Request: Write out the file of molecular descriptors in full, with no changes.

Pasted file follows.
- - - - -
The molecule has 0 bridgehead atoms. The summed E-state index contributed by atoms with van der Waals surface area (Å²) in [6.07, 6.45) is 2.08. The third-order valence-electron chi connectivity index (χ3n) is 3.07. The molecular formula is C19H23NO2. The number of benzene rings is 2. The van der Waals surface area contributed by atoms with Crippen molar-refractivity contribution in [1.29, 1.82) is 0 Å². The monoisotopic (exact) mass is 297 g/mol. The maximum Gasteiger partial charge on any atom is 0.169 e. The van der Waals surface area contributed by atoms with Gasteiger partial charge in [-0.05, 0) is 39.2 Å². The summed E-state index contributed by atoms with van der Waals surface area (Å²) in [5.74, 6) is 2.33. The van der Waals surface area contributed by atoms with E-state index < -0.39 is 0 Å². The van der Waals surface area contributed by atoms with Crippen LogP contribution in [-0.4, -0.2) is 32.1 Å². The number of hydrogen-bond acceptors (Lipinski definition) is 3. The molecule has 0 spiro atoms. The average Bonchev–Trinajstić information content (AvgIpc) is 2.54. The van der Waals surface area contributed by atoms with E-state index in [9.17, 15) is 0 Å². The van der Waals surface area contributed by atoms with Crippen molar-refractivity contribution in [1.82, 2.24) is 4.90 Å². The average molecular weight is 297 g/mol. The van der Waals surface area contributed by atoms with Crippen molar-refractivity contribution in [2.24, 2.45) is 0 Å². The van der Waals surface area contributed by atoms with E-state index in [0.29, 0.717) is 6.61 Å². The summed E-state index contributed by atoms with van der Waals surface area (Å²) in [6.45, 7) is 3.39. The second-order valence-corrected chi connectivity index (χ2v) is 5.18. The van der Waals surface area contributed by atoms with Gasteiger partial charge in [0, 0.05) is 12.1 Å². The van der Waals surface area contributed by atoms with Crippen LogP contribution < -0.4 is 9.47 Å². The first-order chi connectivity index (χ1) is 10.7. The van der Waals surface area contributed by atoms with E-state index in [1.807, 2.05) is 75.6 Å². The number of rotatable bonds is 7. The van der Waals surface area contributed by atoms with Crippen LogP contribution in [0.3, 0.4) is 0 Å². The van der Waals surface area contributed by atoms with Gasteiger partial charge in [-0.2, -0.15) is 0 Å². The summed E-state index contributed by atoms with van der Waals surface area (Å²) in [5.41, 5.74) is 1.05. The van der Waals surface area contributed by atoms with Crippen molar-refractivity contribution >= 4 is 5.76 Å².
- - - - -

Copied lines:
The molecule has 0 bridgehead atoms. The summed E-state index contributed by atoms with van der Waals surface area (Å²) in [6.07, 6.45) is 2.08. The third-order valence-electron chi connectivity index (χ3n) is 3.07. The molecular formula is C19H23NO2. The number of benzene rings is 2. The van der Waals surface area contributed by atoms with Crippen molar-refractivity contribution in [1.29, 1.82) is 0 Å². The monoisotopic (exact) mass is 297 g/mol. The maximum Gasteiger partial charge on any atom is 0.169 e. The van der Waals surface area contributed by atoms with Gasteiger partial charge in [-0.05, 0) is 39.2 Å². The summed E-state index contributed by atoms with van der Waals surface area (Å²) in [5.74, 6) is 2.33. The van der Waals surface area contributed by atoms with E-state index < -0.39 is 0 Å². The van der Waals surface area contributed by atoms with Crippen LogP contribution in [-0.4, -0.2) is 32.1 Å². The number of hydrogen-bond acceptors (Lipinski definition) is 3. The molecule has 0 spiro atoms. The average Bonchev–Trinajstić information content (AvgIpc) is 2.54. The van der Waals surface area contributed by atoms with E-state index in [9.17, 15) is 0 Å². The van der Waals surface area contributed by atoms with Crippen molar-refractivity contribution in [1.82, 2.24) is 4.90 Å². The average molecular weight is 297 g/mol. The van der Waals surface area contributed by atoms with Crippen molar-refractivity contribution in [2.24, 2.45) is 0 Å². The van der Waals surface area contributed by atoms with E-state index in [0.29, 0.717) is 6.61 Å². The summed E-state index contributed by atoms with van der Waals surface area (Å²) in [6.45, 7) is 3.39. The second-order valence-corrected chi connectivity index (χ2v) is 5.18. The van der Waals surface area contributed by atoms with Gasteiger partial charge in [0, 0.05) is 12.1 Å². The van der Waals surface area contributed by atoms with Crippen LogP contribution < -0.4 is 9.47 Å². The first-order chi connectivity index (χ1) is 10.7. The van der Waals surface area contributed by atoms with E-state index in [1.807, 2.05) is 75.6 Å². The number of rotatable bonds is 7. The van der Waals surface area contributed by atoms with Crippen LogP contribution in [0.3, 0.4) is 0 Å². The van der Waals surface area contributed by atoms with Gasteiger partial charge in [-0.2, -0.15) is 0 Å². The summed E-state index contributed by atoms with van der Waals surface area (Å²) in [5.41, 5.74) is 1.05. The van der Waals surface area contributed by atoms with Crippen molar-refractivity contribution >= 4 is 5.76 Å².